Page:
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0202 – Points of View from Jerusalem

#0202_A_View_From_Haredi_Jerusalem

"Fierce protest last night in the Ge'ula neighborhood: Police disperse using stun grenades

An unusually wild protest broke out in the middle of the night last night in the Geula neighborhood in Jerusalem. In the center of the Haredi neighborhood, there is a hostel on Tsefania street, [providing refuge for] the needy, drug abusers, childless people and the homeless. Once in a while, residents of the hostel pass away; often before their time and sometimes as a result of drug overdoses. Every time a death like this happens in the heart of the neighborhood, it makes waves – and this time was no exception.

On Saturday night, at around 11pm, the body was discovered and police were called to the hostel. The locals understood immediately what this meant and began demonstrating due to their suspicion that the police would demand for a post-mortem to be conducted on the body [to investigate the circumstances of the death], which would cause dispair to the soul of the deceased [1]. The head of the Jerusalem division of Zaka [2] attempted to reach an understanding [with the police] that the body would be taken to the Shaare Zedek hospital and not to the pathological institute in Abu Kabir. The police, it seems, agreed to this, but the demonstrators, who were still suspicious, weren't willing to give in and demanded that the body be released immediately.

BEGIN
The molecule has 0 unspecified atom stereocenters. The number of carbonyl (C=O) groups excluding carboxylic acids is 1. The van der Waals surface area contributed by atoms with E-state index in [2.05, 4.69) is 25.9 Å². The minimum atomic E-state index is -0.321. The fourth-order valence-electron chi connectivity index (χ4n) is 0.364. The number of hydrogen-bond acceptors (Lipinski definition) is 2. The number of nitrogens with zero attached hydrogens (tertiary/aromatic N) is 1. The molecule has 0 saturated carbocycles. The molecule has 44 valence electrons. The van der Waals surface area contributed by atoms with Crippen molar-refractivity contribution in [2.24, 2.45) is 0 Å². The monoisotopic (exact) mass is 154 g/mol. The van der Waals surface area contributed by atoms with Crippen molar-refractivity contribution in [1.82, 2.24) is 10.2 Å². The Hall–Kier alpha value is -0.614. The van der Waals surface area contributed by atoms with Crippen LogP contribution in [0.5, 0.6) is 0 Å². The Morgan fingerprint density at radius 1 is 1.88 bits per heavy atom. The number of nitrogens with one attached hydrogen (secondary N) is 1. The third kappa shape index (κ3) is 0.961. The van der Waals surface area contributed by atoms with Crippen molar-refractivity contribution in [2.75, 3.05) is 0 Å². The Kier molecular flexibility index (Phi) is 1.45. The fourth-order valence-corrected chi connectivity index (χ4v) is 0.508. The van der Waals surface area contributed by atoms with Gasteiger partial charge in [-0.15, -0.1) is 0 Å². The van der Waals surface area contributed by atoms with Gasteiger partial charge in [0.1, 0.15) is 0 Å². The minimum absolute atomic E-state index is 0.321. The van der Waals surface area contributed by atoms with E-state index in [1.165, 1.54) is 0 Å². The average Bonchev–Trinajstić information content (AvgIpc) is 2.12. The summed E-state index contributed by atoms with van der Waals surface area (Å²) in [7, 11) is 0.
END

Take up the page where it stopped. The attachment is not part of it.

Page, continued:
The demonstrators surrounded the building for several hours into the night, while the police tried repeatedly to transfer the body to the ambulance.

At around 2:30 am the police ran out of patience and despite the late hour, threw stun grenades into the crowd, at which point most of the demonstrators dispersed. […]"

– Behadrei Haredim

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0202 Editor's Notes:
[1] Traditionally, Jewish law prescribes that when a Jew dies, the body should be buried as quickly as possible. The Jewish ritual surrounding the treatment of the body in preparation for the burial is carried out by a group known as the 'Hevra Kadisha', who are trained to treat the body in accordance with Jewish law. Some of the more extreme Haredi groups are opposed to post-mortems for fear that it will be conducted by a gentile who will not treat the body accordingly.
[2] Zaka is an acronoym for 'identification of disaster victims'. It is a Haredi organization whose purpose is to do just that. They are mostly known for their work during natural disasters.

#Geula #Burial #Post_Mortem

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